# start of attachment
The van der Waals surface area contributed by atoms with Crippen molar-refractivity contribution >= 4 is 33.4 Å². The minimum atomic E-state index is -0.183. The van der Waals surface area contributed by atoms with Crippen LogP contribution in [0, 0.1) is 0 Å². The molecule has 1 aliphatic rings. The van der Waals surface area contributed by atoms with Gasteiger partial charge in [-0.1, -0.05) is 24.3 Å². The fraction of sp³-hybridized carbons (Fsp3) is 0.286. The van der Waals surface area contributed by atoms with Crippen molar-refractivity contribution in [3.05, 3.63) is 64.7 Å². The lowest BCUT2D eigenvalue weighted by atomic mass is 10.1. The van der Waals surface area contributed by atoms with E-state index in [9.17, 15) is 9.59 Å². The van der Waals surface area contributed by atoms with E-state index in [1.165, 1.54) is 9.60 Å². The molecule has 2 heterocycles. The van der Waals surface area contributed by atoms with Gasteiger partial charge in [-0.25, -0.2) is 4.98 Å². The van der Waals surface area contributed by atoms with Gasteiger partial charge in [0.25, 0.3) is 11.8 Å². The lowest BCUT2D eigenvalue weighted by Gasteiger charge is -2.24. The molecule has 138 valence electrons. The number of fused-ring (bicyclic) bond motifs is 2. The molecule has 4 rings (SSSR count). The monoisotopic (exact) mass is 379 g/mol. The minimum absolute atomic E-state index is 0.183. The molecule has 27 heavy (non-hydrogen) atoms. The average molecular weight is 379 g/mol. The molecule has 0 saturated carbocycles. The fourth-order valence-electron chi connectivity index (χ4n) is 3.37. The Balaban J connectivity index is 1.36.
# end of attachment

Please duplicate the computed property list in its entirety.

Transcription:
The van der Waals surface area contributed by atoms with Crippen molar-refractivity contribution >= 4 is 33.4 Å². The minimum atomic E-state index is -0.183. The van der Waals surface area contributed by atoms with Crippen LogP contribution in [0, 0.1) is 0 Å². The molecule has 1 aliphatic rings. The van der Waals surface area contributed by atoms with Gasteiger partial charge in [-0.1, -0.05) is 24.3 Å². The fraction of sp³-hybridized carbons (Fsp3) is 0.286. The van der Waals surface area contributed by atoms with Crippen molar-refractivity contribution in [3.05, 3.63) is 64.7 Å². The lowest BCUT2D eigenvalue weighted by atomic mass is 10.1. The van der Waals surface area contributed by atoms with E-state index in [9.17, 15) is 9.59 Å². The van der Waals surface area contributed by atoms with E-state index in [1.165, 1.54) is 9.60 Å². The molecule has 2 heterocycles. The van der Waals surface area contributed by atoms with Gasteiger partial charge in [-0.25, -0.2) is 4.98 Å². The van der Waals surface area contributed by atoms with Gasteiger partial charge in [0.25, 0.3) is 11.8 Å². The lowest BCUT2D eigenvalue weighted by Gasteiger charge is -2.24. The molecule has 138 valence electrons. The number of fused-ring (bicyclic) bond motifs is 2. The molecule has 4 rings (SSSR count). The monoisotopic (exact) mass is 379 g/mol. The minimum absolute atomic E-state index is 0.183. The molecule has 27 heavy (non-hydrogen) atoms. The average molecular weight is 379 g/mol. The molecule has 0 saturated carbocycles. The fourth-order valence-electron chi connectivity index (χ4n) is 3.37. The Balaban J connectivity index is 1.36.